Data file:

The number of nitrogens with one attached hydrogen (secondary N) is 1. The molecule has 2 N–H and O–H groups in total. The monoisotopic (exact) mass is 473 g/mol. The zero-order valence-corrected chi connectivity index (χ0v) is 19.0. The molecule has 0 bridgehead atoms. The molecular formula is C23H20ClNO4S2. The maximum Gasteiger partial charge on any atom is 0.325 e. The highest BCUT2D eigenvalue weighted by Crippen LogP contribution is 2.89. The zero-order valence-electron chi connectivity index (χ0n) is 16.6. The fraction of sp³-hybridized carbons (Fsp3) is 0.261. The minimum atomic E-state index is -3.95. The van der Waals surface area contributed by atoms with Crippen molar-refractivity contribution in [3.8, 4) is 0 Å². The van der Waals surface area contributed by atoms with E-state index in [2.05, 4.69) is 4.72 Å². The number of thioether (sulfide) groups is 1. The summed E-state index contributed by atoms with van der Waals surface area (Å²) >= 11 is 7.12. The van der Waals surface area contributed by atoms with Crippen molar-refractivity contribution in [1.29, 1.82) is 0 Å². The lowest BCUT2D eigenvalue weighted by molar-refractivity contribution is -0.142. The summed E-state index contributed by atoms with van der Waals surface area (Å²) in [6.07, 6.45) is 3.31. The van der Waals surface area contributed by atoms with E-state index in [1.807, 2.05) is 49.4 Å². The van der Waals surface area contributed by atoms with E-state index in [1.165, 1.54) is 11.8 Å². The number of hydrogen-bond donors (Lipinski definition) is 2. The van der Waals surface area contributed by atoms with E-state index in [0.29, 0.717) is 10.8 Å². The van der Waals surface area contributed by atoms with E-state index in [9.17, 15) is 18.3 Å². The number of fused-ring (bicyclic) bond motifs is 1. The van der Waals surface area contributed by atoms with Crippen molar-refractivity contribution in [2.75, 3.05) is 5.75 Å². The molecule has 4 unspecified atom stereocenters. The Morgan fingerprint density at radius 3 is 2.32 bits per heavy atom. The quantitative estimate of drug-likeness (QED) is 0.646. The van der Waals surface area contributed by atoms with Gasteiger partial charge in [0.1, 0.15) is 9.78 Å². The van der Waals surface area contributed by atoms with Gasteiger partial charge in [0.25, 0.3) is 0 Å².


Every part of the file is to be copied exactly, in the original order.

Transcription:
The number of nitrogens with one attached hydrogen (secondary N) is 1. The molecule has 2 N–H and O–H groups in total. The monoisotopic (exact) mass is 473 g/mol. The zero-order valence-corrected chi connectivity index (χ0v) is 19.0. The molecule has 0 bridgehead atoms. The molecular formula is C23H20ClNO4S2. The maximum Gasteiger partial charge on any atom is 0.325 e. The highest BCUT2D eigenvalue weighted by Crippen LogP contribution is 2.89. The zero-order valence-electron chi connectivity index (χ0n) is 16.6. The fraction of sp³-hybridized carbons (Fsp3) is 0.261. The minimum atomic E-state index is -3.95. The van der Waals surface area contributed by atoms with Crippen molar-refractivity contribution in [3.8, 4) is 0 Å². The van der Waals surface area contributed by atoms with E-state index in [2.05, 4.69) is 4.72 Å². The number of thioether (sulfide) groups is 1. The summed E-state index contributed by atoms with van der Waals surface area (Å²) >= 11 is 7.12. The van der Waals surface area contributed by atoms with Crippen molar-refractivity contribution in [1.29, 1.82) is 0 Å². The lowest BCUT2D eigenvalue weighted by molar-refractivity contribution is -0.142. The summed E-state index contributed by atoms with van der Waals surface area (Å²) in [6.07, 6.45) is 3.31. The van der Waals surface area contributed by atoms with E-state index in [1.807, 2.05) is 49.4 Å². The van der Waals surface area contributed by atoms with E-state index in [1.165, 1.54) is 11.8 Å². The number of hydrogen-bond donors (Lipinski definition) is 2. The van der Waals surface area contributed by atoms with E-state index in [0.29, 0.717) is 10.8 Å². The van der Waals surface area contributed by atoms with E-state index in [9.17, 15) is 18.3 Å². The number of fused-ring (bicyclic) bond motifs is 1. The van der Waals surface area contributed by atoms with Crippen molar-refractivity contribution in [2.75, 3.05) is 5.75 Å². The molecule has 4 unspecified atom stereocenters. The Morgan fingerprint density at radius 3 is 2.32 bits per heavy atom. The quantitative estimate of drug-likeness (QED) is 0.646. The van der Waals surface area contributed by atoms with Gasteiger partial charge in [0.1, 0.15) is 9.78 Å². The van der Waals surface area contributed by atoms with Gasteiger partial charge in [0.25, 0.3) is 0 Å².